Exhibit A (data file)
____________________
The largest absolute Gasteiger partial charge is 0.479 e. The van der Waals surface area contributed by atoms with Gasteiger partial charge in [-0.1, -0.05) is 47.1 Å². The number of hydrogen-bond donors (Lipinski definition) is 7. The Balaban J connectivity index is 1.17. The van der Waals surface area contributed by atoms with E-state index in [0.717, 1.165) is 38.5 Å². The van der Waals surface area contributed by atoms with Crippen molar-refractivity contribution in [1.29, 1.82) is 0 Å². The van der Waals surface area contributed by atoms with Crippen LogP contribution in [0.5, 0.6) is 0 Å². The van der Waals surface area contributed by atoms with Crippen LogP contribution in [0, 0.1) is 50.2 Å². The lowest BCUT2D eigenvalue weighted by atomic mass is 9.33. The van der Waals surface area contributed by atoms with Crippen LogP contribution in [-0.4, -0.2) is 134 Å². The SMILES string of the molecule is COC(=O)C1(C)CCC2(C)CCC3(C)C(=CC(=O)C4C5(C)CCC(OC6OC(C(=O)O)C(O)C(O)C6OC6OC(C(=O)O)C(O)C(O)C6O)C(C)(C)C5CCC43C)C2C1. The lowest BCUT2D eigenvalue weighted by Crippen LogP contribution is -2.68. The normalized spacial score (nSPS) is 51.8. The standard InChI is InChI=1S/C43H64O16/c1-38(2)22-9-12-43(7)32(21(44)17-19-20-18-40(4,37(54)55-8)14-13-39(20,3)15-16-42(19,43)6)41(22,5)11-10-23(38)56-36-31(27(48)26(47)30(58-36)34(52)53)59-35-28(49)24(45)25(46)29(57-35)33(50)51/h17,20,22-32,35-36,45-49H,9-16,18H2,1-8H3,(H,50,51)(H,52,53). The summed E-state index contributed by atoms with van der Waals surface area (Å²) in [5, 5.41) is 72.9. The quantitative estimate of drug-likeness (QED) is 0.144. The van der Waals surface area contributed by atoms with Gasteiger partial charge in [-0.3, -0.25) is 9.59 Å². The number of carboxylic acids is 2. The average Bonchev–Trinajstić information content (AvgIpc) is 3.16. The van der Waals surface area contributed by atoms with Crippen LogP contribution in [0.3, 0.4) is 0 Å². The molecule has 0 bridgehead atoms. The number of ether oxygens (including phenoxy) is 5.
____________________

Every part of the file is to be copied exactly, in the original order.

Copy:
The largest absolute Gasteiger partial charge is 0.479 e. The van der Waals surface area contributed by atoms with Gasteiger partial charge in [-0.1, -0.05) is 47.1 Å². The number of hydrogen-bond donors (Lipinski definition) is 7. The Balaban J connectivity index is 1.17. The van der Waals surface area contributed by atoms with E-state index in [0.717, 1.165) is 38.5 Å². The van der Waals surface area contributed by atoms with Crippen molar-refractivity contribution in [1.29, 1.82) is 0 Å². The van der Waals surface area contributed by atoms with Crippen LogP contribution in [0.5, 0.6) is 0 Å². The van der Waals surface area contributed by atoms with Crippen LogP contribution in [0, 0.1) is 50.2 Å². The lowest BCUT2D eigenvalue weighted by atomic mass is 9.33. The van der Waals surface area contributed by atoms with Crippen LogP contribution in [-0.4, -0.2) is 134 Å². The SMILES string of the molecule is COC(=O)C1(C)CCC2(C)CCC3(C)C(=CC(=O)C4C5(C)CCC(OC6OC(C(=O)O)C(O)C(O)C6OC6OC(C(=O)O)C(O)C(O)C6O)C(C)(C)C5CCC43C)C2C1. The lowest BCUT2D eigenvalue weighted by Crippen LogP contribution is -2.68. The normalized spacial score (nSPS) is 51.8. The standard InChI is InChI=1S/C43H64O16/c1-38(2)22-9-12-43(7)32(21(44)17-19-20-18-40(4,37(54)55-8)14-13-39(20,3)15-16-42(19,43)6)41(22,5)11-10-23(38)56-36-31(27(48)26(47)30(58-36)34(52)53)59-35-28(49)24(45)25(46)29(57-35)33(50)51/h17,20,22-32,35-36,45-49H,9-16,18H2,1-8H3,(H,50,51)(H,52,53). The summed E-state index contributed by atoms with van der Waals surface area (Å²) in [5, 5.41) is 72.9. The quantitative estimate of drug-likeness (QED) is 0.144. The van der Waals surface area contributed by atoms with Gasteiger partial charge in [-0.3, -0.25) is 9.59 Å². The number of carboxylic acids is 2. The average Bonchev–Trinajstić information content (AvgIpc) is 3.16. The van der Waals surface area contributed by atoms with Crippen LogP contribution in [0.3, 0.4) is 0 Å². The molecule has 0 bridgehead atoms. The number of ether oxygens (including phenoxy) is 5.